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I can't understand what is wrong with this paradox. How we should strictly mathematically explain it?

Mathematical induction:

1. The basis:

$n=1,n=2$. Through any two (one) points on a plane we can draw a straight line.

2. The inductive step:

$n=k$. Through any $k$ distinct points on a plane we can draw a straight line.

3. Fake-Paradox:

We have an arbitrary $k+1$ points on the plane: $P_1, P_2, ..., P_{k+1}$. From $2)$ (inductive step) we can draw a straight line $L_1$ through $k$ points $P_1, P_2, ..., P_{k}$ and line $L_2$ through $k$ points $P_2, ..., P_k, P_{k+1}$. Lines $L_1$ and $L_2$ have at least two common points $P_2$ and $P_k$. But any two distinct points of a straight line completely determine that line $\Rightarrow L_1=L_2$ and $P_{k+1} \in L_1$. And we prove that

Through any $n$ distinct points on a plane we can draw a straight line.

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Hint: Whenever someone gives you a set $\{a, b\}$ and claims it has two elements, you should frown and check whether $a\ne b$ is true. – Hagen von Eitzen Sep 14 '12 at 21:42
Thanks, I get it from Clive Newstead answer. It is so clear, i'm confused i didn't see that. – Mike Sep 14 '12 at 21:47
Three Points Theorem: Through any three points in the plane one can draw a straight line.* The extension to N points is left to the reader. This result is attributed to the famous Greek mathematician Testicles in the Nth century BC. It is easily demonstrated on an old-fashioned chalkboard by turning the chalk sideways. * Provided the pencil is thick enough. – user63541 Feb 22 '13 at 15:16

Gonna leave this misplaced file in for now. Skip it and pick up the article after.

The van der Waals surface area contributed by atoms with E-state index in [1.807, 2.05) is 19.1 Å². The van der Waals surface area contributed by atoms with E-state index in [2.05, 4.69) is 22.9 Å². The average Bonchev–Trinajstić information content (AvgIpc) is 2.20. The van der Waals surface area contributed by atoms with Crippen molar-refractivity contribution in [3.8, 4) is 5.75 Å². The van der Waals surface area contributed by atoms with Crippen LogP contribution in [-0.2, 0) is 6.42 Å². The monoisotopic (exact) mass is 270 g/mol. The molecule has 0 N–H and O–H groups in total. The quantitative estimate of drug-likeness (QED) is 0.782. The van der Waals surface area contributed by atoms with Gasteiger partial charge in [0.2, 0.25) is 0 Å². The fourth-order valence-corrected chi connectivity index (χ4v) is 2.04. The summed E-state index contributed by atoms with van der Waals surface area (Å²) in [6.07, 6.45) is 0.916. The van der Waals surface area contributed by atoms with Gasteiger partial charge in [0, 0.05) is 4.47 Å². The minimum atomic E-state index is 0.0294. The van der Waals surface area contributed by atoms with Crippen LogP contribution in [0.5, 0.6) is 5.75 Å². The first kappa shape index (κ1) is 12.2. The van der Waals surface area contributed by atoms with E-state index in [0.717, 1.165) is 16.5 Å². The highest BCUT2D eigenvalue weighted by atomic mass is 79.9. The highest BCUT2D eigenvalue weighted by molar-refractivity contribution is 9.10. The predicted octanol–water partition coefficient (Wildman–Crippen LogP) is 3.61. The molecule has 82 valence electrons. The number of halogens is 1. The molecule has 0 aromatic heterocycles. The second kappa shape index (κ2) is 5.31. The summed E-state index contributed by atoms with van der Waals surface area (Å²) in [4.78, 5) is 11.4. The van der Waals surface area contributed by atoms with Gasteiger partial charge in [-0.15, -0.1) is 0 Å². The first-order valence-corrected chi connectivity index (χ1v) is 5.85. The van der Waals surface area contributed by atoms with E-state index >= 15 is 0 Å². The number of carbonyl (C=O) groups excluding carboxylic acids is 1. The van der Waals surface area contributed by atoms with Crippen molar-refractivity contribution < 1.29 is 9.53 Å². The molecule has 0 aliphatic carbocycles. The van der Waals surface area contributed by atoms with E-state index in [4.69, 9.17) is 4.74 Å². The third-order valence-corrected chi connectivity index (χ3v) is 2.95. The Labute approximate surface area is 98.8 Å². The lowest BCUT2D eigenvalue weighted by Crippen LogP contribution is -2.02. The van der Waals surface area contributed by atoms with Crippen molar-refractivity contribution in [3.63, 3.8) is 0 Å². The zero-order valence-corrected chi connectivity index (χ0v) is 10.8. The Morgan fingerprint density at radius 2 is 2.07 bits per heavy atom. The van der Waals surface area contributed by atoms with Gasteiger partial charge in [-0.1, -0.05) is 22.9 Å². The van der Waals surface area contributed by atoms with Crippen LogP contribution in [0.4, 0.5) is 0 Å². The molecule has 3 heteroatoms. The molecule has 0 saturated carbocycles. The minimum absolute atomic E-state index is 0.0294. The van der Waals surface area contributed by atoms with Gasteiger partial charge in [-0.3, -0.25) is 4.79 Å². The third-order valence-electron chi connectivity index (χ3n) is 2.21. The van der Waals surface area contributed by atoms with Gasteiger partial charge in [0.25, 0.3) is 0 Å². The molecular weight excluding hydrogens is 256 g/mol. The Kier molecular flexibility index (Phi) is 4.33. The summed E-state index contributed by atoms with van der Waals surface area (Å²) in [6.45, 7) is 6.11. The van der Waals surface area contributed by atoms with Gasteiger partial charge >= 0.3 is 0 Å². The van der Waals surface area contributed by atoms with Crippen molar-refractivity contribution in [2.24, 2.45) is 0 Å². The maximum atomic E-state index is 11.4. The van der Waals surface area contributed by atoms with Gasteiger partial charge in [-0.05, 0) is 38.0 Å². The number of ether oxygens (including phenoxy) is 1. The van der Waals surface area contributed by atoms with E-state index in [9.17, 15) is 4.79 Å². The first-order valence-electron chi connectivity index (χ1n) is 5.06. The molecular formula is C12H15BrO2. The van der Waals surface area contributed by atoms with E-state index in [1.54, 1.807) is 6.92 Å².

As a remark: this is a variant of the "All horses have the same colour" paradox often attributed to Pólya – Willie Wong Feb 22 '13 at 15:54

3 Answers 3

up vote 5 down vote accepted

Since you've tagged this as homework I won't just give you the answer, but think about this: your stage 3. relies on $P_2 \ne P_k$. When might this not happen?

Edit (in response to comment): Let $\phi$ be a statement about natural numbers; we say $\phi(n)$ if $\phi$ holds for some particular $n$. Let $n_0 \in \mathbb{N}$. The principle of mathematical induction states that $\phi(n)$ holds for all $n \ge n_0$ if and only if both of the following conditions are satisfied:

  • $\phi(n_0)$ holds; and
  • For each $n \ge n_0$, if $\phi(k)$ holds then $\phi(k+1)$ holds.

Here we can set $n_0=2$. But the second condition is not satisfied, since if it were to be satisfied we'd need $\phi(2) \Rightarrow \phi(3)$, but as shown this is not the case since the argument that would make it so would require $P_2 \ne P_2$.

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I need an example of strictly mathematical explanation. And i tagged this question as homework, just for more attantion. We learned a lot of such fake-paradox (by math.induction) and for every them, our teacher says like all this answers, hints; it is clear that step from n=2 doesn't work to n=3. I just want to see one strictly full explanation. Thanks. – Mike Sep 14 '12 at 21:26
@Mike: Okay, I've edited my answer. – Clive Newstead Sep 14 '12 at 21:32
Just so simple? I'm confused. – Mike Sep 14 '12 at 21:35
@Mike: Sorry, I don't know what you're asking for. – Clive Newstead Sep 14 '12 at 21:52
I mean that I'm ashamed. It was very clear to understand by myself. – Mike Sep 14 '12 at 21:55

The argument in the induction step doesn’t work in going from $n=2$ to $n=3$: the two lines aren’t forced to be the same line. Try drawing a picture of such an example.

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Hint: We know that through any 2 points in the plane we can draw a straight line, but that is not true for any 3 points. Thus, you should focus your attention on the argument that the claim is true for $n=2$ implies that it is true for $n=3$. Does the argument in 3. (Fake Pair Of Ducks) work for $k=2$ (3 points)?

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